Msiska notes challenges in implementing 2015 mine tax regime

THERE have been a number of challenges in implementing the 2015 mining tax regime, says Zambia Revenue Authority commissioner general Berlin Msiska.

And Msiska says there is an immoral aspect to tax avoidance, even if it might be said not to be illegal.

Msiska said in an interview that tax revenues from mines remained depressed as some mining companies failed to pay the single tier tax since it came in force on January 1.

“In terms of the overall [mine] tax, there have been quite a number of challenges in terms of performance. Some of the mining companies have utilised the opportunity to apply for deferment,” he said, but did not disclose the mines who have asked for a tax deferment, citing confidentiality clauses.

Msiska said ZRA would pursue mines asking for deferment of their tax obligations as a deferment did not amount to a “write off”.

“I must say the performance has not been up to expectations,” he said.

Government is on July 1 set to abolish charging mineral royalty tax at 20 per cent for open cast mines and eight per cent for underground mines and instead revert to the double tier taxation regime with corporate income tax from income earned from mining operations at 30 per cent.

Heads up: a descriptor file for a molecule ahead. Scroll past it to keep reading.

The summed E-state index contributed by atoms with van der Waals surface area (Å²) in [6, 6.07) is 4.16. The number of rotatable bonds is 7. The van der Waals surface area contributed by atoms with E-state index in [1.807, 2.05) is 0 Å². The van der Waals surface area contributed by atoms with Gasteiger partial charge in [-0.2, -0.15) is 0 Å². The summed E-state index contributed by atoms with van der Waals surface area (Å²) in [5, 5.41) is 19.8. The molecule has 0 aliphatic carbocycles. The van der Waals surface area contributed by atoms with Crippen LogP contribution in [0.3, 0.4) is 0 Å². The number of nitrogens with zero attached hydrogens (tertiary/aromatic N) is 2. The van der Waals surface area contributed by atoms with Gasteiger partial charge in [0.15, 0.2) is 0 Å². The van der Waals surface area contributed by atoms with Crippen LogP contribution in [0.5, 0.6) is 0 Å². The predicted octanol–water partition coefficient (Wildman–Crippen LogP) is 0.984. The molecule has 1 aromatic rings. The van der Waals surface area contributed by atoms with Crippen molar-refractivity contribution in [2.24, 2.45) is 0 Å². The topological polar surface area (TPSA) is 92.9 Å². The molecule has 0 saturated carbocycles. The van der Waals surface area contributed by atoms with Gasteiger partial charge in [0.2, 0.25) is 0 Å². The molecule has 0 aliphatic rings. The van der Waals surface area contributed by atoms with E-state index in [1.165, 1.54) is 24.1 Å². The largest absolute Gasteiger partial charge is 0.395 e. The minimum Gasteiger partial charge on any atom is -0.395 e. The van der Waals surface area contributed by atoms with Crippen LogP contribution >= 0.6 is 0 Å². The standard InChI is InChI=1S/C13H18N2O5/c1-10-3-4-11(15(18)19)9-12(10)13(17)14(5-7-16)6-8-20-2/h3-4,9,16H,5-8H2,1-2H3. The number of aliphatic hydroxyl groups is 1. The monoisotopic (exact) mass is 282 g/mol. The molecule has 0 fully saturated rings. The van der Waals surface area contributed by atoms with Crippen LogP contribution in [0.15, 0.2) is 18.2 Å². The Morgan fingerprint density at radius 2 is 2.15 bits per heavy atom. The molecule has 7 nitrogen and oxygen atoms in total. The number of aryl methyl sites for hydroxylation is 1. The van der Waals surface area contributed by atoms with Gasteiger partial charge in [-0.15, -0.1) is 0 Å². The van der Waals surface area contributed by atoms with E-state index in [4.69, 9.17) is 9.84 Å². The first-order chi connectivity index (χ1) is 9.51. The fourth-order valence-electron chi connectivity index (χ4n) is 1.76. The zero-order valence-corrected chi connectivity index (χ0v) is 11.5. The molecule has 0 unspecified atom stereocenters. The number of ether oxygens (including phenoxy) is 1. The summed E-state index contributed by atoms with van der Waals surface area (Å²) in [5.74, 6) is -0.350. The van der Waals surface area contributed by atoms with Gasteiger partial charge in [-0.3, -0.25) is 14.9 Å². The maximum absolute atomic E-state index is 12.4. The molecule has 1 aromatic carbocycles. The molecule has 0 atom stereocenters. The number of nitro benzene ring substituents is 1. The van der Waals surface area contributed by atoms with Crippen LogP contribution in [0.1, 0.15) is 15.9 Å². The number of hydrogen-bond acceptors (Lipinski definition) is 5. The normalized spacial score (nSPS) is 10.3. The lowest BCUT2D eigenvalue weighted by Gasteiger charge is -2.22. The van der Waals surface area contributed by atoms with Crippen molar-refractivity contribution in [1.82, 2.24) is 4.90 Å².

In the current revision, open pit mines would pay mineral royalty tax at nine per cent and underground mines at six per cent.

And Msiska said the expected slowdown in economic growth seen at 5.8 per cent from seven per cent would hurt revenue targets as planned reduction in mineral royalty tax for mining companies meant reduced collection of domestic taxes.

“What happens is that the targets are set responding to economic activities in the base year [and] they are also set responding to the projections you are making as result of tax policy,” he said, adding that ZRA was waiting for Parliament to make a decision on the proposed changes to the mining tax.

And Msiska said the social impact in developing countries as a result of transfer pricing should be emphasised so that the morality of certain actions was questioned.

“I know people argue to say ‘tax avoidance is not illegal…’ but I think for us developing countries, even the tax avoidance, we should split it into two,” said Msiska when he officiated at the UN/African Tax Administration forum on transfer pricing. “There is one which is moral in nature and one which is just immoral…”


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